Have fun giving out those tea and mug!

    Julie ^_^

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  • sevenstars7 says:

    I am so sorry the cows got to your garden, but at least you know the produce didn’t go to waste, they obviously enjoyed it! Better luck next year! I am a mobile tea drinker, in the car, cleaning house, or out and enjoying my 9 year old daughter. Especially lately, as I was diagnosed with kidney stones and told i have to triple the amount I drink in a day. So LOTS of tea for me!

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  • Kinky Witch says:

    What a shame to lose so much of the company garden to your neighbors’ cows! At least they didn’t get to enjoy everything.

    As for the comment your heard on not wanting to work with people that don’t have a degree – wow. All I can say is that school isn’t for everyone. I am proud to say I worked hard for my Bachelor’s degree and I wouldn’t change that for anyone, but I have never and will never look down on someone who doesn’t hold a degree. My husband is a highly intelligent man, but school isn’t his forte. He reads a LOT on a wide variety of subjects and can hold his own in pretty much any conversation. I feel sorry for people that feel that degrees define a person. I’ve also known highly educated people that are book smart, but not street smart in any way.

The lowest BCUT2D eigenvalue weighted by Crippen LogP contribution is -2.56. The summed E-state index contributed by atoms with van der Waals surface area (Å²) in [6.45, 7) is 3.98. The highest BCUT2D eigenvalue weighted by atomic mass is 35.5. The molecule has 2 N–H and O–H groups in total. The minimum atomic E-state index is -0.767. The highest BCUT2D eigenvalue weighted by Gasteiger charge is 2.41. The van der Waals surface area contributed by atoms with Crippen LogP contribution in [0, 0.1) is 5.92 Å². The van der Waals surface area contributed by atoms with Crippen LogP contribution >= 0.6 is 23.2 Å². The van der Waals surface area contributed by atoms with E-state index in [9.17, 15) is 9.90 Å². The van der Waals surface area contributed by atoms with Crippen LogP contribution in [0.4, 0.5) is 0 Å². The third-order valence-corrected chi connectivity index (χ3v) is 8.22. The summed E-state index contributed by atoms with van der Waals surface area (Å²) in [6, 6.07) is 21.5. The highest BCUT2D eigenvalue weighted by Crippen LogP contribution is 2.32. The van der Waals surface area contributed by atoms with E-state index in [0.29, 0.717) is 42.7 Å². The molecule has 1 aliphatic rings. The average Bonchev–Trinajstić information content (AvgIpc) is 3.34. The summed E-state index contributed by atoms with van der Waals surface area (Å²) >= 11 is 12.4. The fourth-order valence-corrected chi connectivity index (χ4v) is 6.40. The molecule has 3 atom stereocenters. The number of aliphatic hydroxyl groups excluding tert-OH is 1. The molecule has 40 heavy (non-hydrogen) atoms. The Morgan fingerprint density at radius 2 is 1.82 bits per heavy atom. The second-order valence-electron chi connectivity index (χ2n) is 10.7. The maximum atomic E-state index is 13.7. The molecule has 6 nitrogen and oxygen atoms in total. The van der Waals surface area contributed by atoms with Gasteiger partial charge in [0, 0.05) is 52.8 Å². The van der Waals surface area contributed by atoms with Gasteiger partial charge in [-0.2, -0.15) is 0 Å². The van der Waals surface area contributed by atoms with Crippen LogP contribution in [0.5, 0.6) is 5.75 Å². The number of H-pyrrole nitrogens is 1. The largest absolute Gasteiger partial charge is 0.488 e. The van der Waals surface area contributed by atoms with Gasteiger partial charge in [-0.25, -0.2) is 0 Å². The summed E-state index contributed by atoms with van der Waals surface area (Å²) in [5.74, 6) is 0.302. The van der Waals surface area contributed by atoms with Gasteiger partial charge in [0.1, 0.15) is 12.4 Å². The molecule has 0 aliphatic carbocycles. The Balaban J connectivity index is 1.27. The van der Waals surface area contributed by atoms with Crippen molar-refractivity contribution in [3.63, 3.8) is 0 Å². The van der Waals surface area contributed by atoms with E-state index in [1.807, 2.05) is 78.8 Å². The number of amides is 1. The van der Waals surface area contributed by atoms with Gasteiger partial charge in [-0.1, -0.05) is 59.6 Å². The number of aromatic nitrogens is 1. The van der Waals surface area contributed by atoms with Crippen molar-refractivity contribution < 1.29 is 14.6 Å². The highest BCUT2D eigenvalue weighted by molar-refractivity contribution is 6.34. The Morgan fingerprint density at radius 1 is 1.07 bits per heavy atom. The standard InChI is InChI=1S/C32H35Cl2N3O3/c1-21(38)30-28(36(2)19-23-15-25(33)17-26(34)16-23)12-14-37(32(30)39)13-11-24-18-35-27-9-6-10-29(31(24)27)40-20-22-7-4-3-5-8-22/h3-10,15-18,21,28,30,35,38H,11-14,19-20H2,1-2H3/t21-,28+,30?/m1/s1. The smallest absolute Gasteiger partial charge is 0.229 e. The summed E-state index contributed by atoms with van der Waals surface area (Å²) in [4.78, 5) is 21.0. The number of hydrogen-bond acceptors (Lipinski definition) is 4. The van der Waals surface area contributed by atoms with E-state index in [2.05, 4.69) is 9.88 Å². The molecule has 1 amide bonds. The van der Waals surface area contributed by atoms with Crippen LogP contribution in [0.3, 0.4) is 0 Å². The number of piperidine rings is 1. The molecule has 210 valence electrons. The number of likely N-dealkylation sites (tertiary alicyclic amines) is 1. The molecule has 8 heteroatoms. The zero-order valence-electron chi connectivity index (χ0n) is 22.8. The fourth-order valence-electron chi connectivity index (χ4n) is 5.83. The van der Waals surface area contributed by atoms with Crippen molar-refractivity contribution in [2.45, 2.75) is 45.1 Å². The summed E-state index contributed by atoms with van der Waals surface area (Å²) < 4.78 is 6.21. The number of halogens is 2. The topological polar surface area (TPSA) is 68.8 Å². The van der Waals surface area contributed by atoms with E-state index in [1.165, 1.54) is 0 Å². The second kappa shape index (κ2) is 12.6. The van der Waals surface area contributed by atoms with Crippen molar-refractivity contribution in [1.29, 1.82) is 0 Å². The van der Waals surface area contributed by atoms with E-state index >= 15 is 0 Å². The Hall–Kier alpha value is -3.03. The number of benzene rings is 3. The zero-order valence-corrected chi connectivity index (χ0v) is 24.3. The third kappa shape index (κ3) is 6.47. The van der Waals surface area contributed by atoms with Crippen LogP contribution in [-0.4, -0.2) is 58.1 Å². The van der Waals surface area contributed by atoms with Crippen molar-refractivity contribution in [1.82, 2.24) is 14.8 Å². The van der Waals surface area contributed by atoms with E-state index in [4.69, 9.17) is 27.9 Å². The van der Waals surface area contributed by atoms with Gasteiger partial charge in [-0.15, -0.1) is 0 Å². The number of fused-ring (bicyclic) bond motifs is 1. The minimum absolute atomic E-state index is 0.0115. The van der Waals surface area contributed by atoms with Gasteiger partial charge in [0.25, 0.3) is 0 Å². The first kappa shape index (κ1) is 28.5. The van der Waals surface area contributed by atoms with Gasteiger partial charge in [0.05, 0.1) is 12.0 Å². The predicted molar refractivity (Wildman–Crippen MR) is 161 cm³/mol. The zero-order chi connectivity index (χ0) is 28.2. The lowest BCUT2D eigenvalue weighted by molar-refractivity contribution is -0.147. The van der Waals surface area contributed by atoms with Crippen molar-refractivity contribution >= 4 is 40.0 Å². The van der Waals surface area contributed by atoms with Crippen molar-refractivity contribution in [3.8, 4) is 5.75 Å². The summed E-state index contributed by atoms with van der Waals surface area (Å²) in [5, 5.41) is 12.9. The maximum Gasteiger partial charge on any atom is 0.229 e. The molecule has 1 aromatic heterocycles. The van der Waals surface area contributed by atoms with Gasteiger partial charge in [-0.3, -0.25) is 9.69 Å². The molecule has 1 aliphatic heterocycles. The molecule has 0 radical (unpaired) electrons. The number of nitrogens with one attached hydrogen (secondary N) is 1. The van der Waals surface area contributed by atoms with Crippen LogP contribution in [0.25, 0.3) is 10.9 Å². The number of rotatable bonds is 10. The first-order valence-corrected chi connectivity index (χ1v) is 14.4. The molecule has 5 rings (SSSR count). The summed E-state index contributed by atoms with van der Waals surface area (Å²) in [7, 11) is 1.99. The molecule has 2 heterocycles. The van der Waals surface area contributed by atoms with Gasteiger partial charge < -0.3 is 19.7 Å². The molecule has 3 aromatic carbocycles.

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  • roxene says:

    Guess I missed Tea Tuesday, but I cannot believe that a person would actually make a comment like the person who didn’t want to work with someone who didn’t have a degree…that’s just such a stupid statement that I had to comment. I’ll have to keep my eyes open for Tea Tuesday more often…I loved the story too. I’m an afternoon tea drinker at my desk at work. I love tea in every way shape and form! I have many teas from The Sage and I love them all. Thanks for the fun story!

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    • Andee says:

      Roxene,
      Tina sends out Tea Tuesday letters at any time! You should request one and she will be more than happy to write you a letter and send some tea. All Tea Tuesday requests will be honored at any time. We may have to substitute a tea if we are out, but those requests are honored.

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  • Madcanner says:

    Hi, I want to cheat to get the mug. Is cheating allowed? I am the past Utah State Fair Champion Canner for the year 2000. Why is that important? Because I am posting my blue ribbon Ginger Pear Jam recipe so you can all enjoy it too.
    Ginger Pear Jam
    5-6 lbs. ripe pears (peeled, cored and cut into 1/4 inch sized pieces)
    2 cups sugar
    3-4 Tbsp. finely chopped crystalized ginger (I buy the brand Nutty Guy from Smith’s grocery)
    2 tsp. grated lemon peel